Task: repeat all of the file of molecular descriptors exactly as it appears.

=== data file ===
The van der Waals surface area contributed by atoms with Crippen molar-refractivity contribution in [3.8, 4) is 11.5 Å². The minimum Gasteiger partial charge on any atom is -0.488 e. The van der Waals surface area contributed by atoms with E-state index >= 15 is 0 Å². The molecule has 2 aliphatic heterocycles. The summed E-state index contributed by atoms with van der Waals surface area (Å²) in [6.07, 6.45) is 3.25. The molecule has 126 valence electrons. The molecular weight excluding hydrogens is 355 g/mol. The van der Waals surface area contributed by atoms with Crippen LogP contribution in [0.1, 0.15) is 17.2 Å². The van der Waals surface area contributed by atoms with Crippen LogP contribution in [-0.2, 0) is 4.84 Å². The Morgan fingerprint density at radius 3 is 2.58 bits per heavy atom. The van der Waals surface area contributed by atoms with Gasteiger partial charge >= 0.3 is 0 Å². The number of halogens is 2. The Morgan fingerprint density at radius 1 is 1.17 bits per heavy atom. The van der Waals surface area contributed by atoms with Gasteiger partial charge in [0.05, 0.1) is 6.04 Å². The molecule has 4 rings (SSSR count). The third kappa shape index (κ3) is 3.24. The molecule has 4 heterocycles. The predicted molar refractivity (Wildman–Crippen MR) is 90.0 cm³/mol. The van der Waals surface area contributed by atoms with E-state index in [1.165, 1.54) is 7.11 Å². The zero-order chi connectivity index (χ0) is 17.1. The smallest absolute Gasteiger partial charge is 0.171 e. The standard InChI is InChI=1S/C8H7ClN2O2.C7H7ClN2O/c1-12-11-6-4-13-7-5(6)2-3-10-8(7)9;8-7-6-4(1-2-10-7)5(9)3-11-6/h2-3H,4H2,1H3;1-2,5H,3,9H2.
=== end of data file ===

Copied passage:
The van der Waals surface area contributed by atoms with Crippen molar-refractivity contribution in [3.8, 4) is 11.5 Å². The minimum Gasteiger partial charge on any atom is -0.488 e. The van der Waals surface area contributed by atoms with E-state index >= 15 is 0 Å². The molecule has 2 aliphatic heterocycles. The summed E-state index contributed by atoms with van der Waals surface area (Å²) in [6.07, 6.45) is 3.25. The molecule has 126 valence electrons. The molecular weight excluding hydrogens is 355 g/mol. The van der Waals surface area contributed by atoms with Crippen LogP contribution in [0.1, 0.15) is 17.2 Å². The van der Waals surface area contributed by atoms with Crippen LogP contribution in [-0.2, 0) is 4.84 Å². The Morgan fingerprint density at radius 3 is 2.58 bits per heavy atom. The van der Waals surface area contributed by atoms with Gasteiger partial charge >= 0.3 is 0 Å². The number of halogens is 2. The Morgan fingerprint density at radius 1 is 1.17 bits per heavy atom. The van der Waals surface area contributed by atoms with Gasteiger partial charge in [0.05, 0.1) is 6.04 Å². The molecule has 4 rings (SSSR count). The third kappa shape index (κ3) is 3.24. The molecule has 4 heterocycles. The predicted molar refractivity (Wildman–Crippen MR) is 90.0 cm³/mol. The van der Waals surface area contributed by atoms with E-state index in [1.165, 1.54) is 7.11 Å². The zero-order chi connectivity index (χ0) is 17.1. The smallest absolute Gasteiger partial charge is 0.171 e. The standard InChI is InChI=1S/C8H7ClN2O2.C7H7ClN2O/c1-12-11-6-4-13-7-5(6)2-3-10-8(7)9;8-7-6-4(1-2-10-7)5(9)3-11-6/h2-3H,4H2,1H3;1-2,5H,3,9H2.